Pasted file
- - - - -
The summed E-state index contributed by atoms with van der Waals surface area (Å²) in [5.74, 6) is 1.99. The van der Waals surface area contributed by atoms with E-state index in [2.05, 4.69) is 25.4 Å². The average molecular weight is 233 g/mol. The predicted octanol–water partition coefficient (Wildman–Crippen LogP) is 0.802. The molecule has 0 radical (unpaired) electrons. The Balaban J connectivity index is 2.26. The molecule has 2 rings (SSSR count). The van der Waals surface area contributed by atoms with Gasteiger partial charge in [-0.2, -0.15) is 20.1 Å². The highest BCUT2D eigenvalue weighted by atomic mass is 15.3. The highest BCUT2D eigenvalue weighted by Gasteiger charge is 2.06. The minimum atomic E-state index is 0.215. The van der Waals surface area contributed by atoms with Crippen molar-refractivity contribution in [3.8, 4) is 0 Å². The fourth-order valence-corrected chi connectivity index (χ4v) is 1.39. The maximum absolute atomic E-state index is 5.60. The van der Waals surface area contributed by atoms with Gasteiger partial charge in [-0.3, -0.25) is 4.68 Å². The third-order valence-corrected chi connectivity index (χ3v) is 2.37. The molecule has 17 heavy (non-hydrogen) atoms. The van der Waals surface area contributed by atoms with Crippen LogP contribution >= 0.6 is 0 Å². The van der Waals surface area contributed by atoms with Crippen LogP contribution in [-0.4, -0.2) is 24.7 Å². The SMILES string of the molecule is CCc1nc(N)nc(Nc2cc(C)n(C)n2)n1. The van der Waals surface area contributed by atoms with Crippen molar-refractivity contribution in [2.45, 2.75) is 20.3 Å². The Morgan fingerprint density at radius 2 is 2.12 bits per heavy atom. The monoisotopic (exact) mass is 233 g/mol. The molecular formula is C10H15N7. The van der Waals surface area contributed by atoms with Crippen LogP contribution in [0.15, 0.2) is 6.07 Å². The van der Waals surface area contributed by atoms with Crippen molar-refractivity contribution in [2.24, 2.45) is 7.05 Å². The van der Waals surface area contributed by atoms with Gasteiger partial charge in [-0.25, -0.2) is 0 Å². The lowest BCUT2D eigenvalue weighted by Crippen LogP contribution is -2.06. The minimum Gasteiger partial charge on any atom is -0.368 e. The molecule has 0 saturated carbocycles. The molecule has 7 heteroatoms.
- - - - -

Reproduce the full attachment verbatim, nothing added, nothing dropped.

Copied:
The summed E-state index contributed by atoms with van der Waals surface area (Å²) in [5.74, 6) is 1.99. The van der Waals surface area contributed by atoms with E-state index in [2.05, 4.69) is 25.4 Å². The average molecular weight is 233 g/mol. The predicted octanol–water partition coefficient (Wildman–Crippen LogP) is 0.802. The molecule has 0 radical (unpaired) electrons. The Balaban J connectivity index is 2.26. The molecule has 2 rings (SSSR count). The van der Waals surface area contributed by atoms with Gasteiger partial charge in [-0.2, -0.15) is 20.1 Å². The highest BCUT2D eigenvalue weighted by atomic mass is 15.3. The highest BCUT2D eigenvalue weighted by Gasteiger charge is 2.06. The minimum atomic E-state index is 0.215. The van der Waals surface area contributed by atoms with Crippen molar-refractivity contribution in [3.8, 4) is 0 Å². The fourth-order valence-corrected chi connectivity index (χ4v) is 1.39. The maximum absolute atomic E-state index is 5.60. The van der Waals surface area contributed by atoms with Gasteiger partial charge in [-0.3, -0.25) is 4.68 Å². The third-order valence-corrected chi connectivity index (χ3v) is 2.37. The molecule has 17 heavy (non-hydrogen) atoms. The van der Waals surface area contributed by atoms with Crippen LogP contribution >= 0.6 is 0 Å². The van der Waals surface area contributed by atoms with Crippen LogP contribution in [-0.4, -0.2) is 24.7 Å². The SMILES string of the molecule is CCc1nc(N)nc(Nc2cc(C)n(C)n2)n1. The van der Waals surface area contributed by atoms with Crippen molar-refractivity contribution in [2.45, 2.75) is 20.3 Å². The Morgan fingerprint density at radius 2 is 2.12 bits per heavy atom. The monoisotopic (exact) mass is 233 g/mol. The molecular formula is C10H15N7. The van der Waals surface area contributed by atoms with Crippen LogP contribution in [0.15, 0.2) is 6.07 Å². The van der Waals surface area contributed by atoms with Crippen molar-refractivity contribution in [2.24, 2.45) is 7.05 Å². The van der Waals surface area contributed by atoms with Gasteiger partial charge in [-0.25, -0.2) is 0 Å². The lowest BCUT2D eigenvalue weighted by Crippen LogP contribution is -2.06. The minimum Gasteiger partial charge on any atom is -0.368 e. The molecule has 0 saturated carbocycles. The molecule has 7 heteroatoms.